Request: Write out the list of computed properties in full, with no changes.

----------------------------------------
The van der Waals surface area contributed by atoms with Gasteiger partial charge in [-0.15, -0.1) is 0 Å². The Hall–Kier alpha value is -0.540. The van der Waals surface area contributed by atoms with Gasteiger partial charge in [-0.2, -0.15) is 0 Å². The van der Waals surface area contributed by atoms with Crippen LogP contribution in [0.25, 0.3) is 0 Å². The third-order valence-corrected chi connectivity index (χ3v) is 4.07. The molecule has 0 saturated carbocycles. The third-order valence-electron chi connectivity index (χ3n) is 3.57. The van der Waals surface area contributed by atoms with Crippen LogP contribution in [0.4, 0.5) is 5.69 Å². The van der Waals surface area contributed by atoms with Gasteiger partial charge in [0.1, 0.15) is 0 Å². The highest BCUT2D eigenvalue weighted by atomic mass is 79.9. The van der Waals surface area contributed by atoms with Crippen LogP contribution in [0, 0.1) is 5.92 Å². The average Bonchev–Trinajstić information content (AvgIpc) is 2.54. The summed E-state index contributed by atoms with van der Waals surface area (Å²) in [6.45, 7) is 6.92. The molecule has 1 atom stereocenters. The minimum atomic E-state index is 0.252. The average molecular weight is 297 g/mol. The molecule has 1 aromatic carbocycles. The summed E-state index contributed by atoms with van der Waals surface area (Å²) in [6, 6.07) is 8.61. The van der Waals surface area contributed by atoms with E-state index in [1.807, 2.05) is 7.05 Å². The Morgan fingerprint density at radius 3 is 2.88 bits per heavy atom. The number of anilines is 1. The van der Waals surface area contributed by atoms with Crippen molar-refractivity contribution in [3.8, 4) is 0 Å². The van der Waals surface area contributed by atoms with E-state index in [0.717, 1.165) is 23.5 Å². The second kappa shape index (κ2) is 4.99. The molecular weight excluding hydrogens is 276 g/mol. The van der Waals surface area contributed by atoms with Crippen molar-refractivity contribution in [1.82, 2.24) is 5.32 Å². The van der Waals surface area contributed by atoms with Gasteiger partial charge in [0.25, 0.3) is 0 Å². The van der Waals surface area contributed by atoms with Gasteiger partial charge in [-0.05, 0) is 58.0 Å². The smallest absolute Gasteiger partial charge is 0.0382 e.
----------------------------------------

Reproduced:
The van der Waals surface area contributed by atoms with Gasteiger partial charge in [-0.15, -0.1) is 0 Å². The Hall–Kier alpha value is -0.540. The van der Waals surface area contributed by atoms with Gasteiger partial charge in [-0.2, -0.15) is 0 Å². The van der Waals surface area contributed by atoms with Crippen LogP contribution in [0.25, 0.3) is 0 Å². The third-order valence-corrected chi connectivity index (χ3v) is 4.07. The molecule has 0 saturated carbocycles. The third-order valence-electron chi connectivity index (χ3n) is 3.57. The van der Waals surface area contributed by atoms with Crippen LogP contribution in [0.4, 0.5) is 5.69 Å². The van der Waals surface area contributed by atoms with Gasteiger partial charge in [0.1, 0.15) is 0 Å². The highest BCUT2D eigenvalue weighted by atomic mass is 79.9. The van der Waals surface area contributed by atoms with Crippen LogP contribution in [0, 0.1) is 5.92 Å². The average Bonchev–Trinajstić information content (AvgIpc) is 2.54. The summed E-state index contributed by atoms with van der Waals surface area (Å²) in [6.45, 7) is 6.92. The molecule has 1 atom stereocenters. The minimum atomic E-state index is 0.252. The average molecular weight is 297 g/mol. The molecule has 1 aromatic carbocycles. The summed E-state index contributed by atoms with van der Waals surface area (Å²) in [6, 6.07) is 8.61. The van der Waals surface area contributed by atoms with E-state index in [1.807, 2.05) is 7.05 Å². The Morgan fingerprint density at radius 3 is 2.88 bits per heavy atom. The number of anilines is 1. The van der Waals surface area contributed by atoms with Crippen molar-refractivity contribution in [3.8, 4) is 0 Å². The van der Waals surface area contributed by atoms with E-state index in [0.717, 1.165) is 23.5 Å². The second kappa shape index (κ2) is 4.99. The molecular weight excluding hydrogens is 276 g/mol. The van der Waals surface area contributed by atoms with Crippen molar-refractivity contribution in [1.82, 2.24) is 5.32 Å². The van der Waals surface area contributed by atoms with Gasteiger partial charge in [0.25, 0.3) is 0 Å². The van der Waals surface area contributed by atoms with Gasteiger partial charge in [-0.05, 0) is 58.0 Å². The smallest absolute Gasteiger partial charge is 0.0382 e.